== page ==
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Nordic Spa Proposal for Blackhead Road in St. John’s Leads to a Raucous Public Meeting


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Blackhead area residents express concerns about fire, water, and disruption to the neighbourhood via potential drunk or thieving spa patrons

ST. JOHN’S, N.L. — A fiery public meeting that descended into personal attacks at some points hasn’t deterred a businesswoman who is hoping to open a Nordic spa on Blackhead Road in St. John’s.

Rebecca Bezanson, who is hoping to build her business in the rural area just 15 minutes away from downtown St. John’s, told SaltWire she believes the area is still the best fit.

“I spent a lot of time looking for a location for this business that would work, and this is still the best location,” Bezanson said.

“It’s not just a regular spa, and it’s not just something you can park anywhere. I can understand their concerns, but from a business standpoint, and I think a city standpoint, it’s something more than just residents would be able to benefit from.”

“This is still the best location.”
— Rebecca Bezanson

The proposal

Bezanson is proposing to build a Nordic spa in the area, which would include areas for yoga, saunas, three domes where people could stay overnight, and, of course, hot pools and cold plunges.

The area on Blackhead Road, where the Iceavik Nordic Spa and Village is proposed to be built, leads to the Cape Spear Lighthouse National Historic Site.

It’s currently zoned rural residential, and the public hearing was to determine whether rural tourism could be added as a discretionary use in a rural zone.

If council does approve adding it to the listed uses, the spa would still need to go through the development application process before any approval was given.

The issues

About 35 people attended the public meeting at St. John’s City Hall on Thursday, June 8, many of whom identified themselves as people who live near the property on Blackhead Road.

About 15 of them spoke at the meeting, with some getting up to the mic multiple times.

The facilitator of the meeting, Marie Ryan, had to remind people numerous times to stay respectful, not descend to personal attacks, and to step aside to let others speak.

The most common concerns were around impacts to the water table, increased risk of fires and disruption to the neighbourhood.

Ron Fitzgerald, who lives across the street from the development, said his well has run dry twice, and he’s worried about water pressure if the business drills multiple wells.

He also brought up outdoor fires as a potential concern, saying the closest fire hydrant is about seven kilometres from the property.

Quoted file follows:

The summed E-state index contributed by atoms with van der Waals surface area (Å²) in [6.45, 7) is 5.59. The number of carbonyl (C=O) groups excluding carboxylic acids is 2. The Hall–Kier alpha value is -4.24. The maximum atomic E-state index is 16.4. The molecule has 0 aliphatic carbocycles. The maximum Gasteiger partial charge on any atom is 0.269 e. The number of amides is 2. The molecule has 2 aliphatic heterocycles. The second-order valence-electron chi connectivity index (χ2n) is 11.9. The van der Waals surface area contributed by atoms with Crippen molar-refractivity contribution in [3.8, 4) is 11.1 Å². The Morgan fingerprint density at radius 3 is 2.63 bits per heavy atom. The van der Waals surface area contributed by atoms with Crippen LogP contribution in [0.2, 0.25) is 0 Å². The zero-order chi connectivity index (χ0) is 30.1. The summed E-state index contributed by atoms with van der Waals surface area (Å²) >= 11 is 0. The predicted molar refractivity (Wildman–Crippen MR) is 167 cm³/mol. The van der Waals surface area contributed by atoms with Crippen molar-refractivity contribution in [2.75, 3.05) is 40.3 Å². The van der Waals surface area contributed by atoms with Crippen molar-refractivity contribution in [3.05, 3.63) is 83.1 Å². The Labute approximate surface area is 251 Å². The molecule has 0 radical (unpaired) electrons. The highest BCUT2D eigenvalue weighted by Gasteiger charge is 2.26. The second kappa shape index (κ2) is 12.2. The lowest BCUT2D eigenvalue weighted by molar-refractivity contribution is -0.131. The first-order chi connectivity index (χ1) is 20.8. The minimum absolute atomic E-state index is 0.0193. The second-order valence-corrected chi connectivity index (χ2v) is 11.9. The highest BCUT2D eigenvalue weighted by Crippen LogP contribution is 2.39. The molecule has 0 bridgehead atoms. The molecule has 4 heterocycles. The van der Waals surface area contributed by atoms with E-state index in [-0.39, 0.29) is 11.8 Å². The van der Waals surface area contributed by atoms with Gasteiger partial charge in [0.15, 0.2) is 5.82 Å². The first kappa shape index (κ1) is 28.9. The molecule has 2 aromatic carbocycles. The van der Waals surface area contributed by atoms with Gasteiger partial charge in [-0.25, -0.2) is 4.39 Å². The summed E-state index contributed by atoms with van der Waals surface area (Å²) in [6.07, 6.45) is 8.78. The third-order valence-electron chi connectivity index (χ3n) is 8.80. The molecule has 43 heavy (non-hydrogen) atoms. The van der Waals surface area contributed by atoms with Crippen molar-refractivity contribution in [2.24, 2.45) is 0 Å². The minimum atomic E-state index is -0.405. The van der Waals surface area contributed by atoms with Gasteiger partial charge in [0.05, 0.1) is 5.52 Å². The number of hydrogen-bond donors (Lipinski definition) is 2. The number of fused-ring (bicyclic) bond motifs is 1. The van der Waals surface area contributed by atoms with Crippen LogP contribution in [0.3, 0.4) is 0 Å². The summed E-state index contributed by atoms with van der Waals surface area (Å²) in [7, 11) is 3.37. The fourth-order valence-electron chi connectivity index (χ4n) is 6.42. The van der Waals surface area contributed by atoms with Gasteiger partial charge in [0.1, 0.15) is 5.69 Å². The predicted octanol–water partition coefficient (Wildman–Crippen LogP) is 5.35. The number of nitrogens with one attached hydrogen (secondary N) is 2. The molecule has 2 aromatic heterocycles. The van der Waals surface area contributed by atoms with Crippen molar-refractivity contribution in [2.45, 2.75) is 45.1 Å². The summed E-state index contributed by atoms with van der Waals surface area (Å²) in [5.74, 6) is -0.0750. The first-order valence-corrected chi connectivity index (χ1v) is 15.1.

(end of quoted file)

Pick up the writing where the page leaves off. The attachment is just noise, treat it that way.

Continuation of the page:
“My daughter came home on the bus last week and she said, ‘I overheard some older kids on the bus saying that if they put this spa across the street from our house and there was a fire, we wouldn’t be able to leave our house to get away to safety,’” Fitzgerald said. “To me, my daughter shouldn’t have to be worrying about things like that.”

Fitzgerald also brought up hunting that goes on in the area, and was one of a number of people who mentioned it.

However, St. John’s city bylaws make it “unlawful for any person to shoot, discharge, fire, aim, draw, notch or otherwise make use of a weapon in the City of St. John’s,” or to discharge a firearm within 1,000 metres of a dwelling within the boundaries of the city.

A myriad of other issues were brought up by the residents, including drunk people knocking on their doors late at night, increased theft in the area due to the spa, and increased insurance rates for nearby homeowners.

Unanswered questions

Beverly Starr, who spoke multiple times, told SaltWire she still had a lot of questions about the proposal and didn’t feel all of the concerns had been answered.

“I don’t feel I know much more now than before the meeting,” she said. “They didn’t have the answers to many of my questions.”

Ward 5 Coun. Carl Ridgeley, who represents the area, was also at the meeting. He told SaltWire that while he thinks the Nordic spa is a great idea, he doesn’t believe the location on Blackhead Road is going to work.

“I think it would bring in a lot of people, create tourism dollars, but knowing how opposed people in the neighbourhood are, and hearing more of it at that meeting, I can’t support something the residents don’t want,” he said.

“It’s a great idea, just not at this location.”

Still hopeful

Bezanson understands the concerns residents have, including fires and water availability, and said those will be dealt with through the development process if council decides to move forward with adding tourism as a use in the rural residential zone.

“I think once it’s there and their concerns and issues have all been resolved, I hope that just as passionately upset as they are, they will be passionately proud to have it there,” she said.

She wasn’t surprised to hear the issues people had, she said, since she had heard them last year when she knocked on the neighbours’ doors and spoke with them about her proposal.

Blackhead Road residents previously successfully opposed a park and campground that was proposed at a location nearby about 10 years ago. Many of the same concerns and issues were raised at that time.

A report will now be prepared on the results of the public engagement process and presented to council at a future date.

Source: Saltwire

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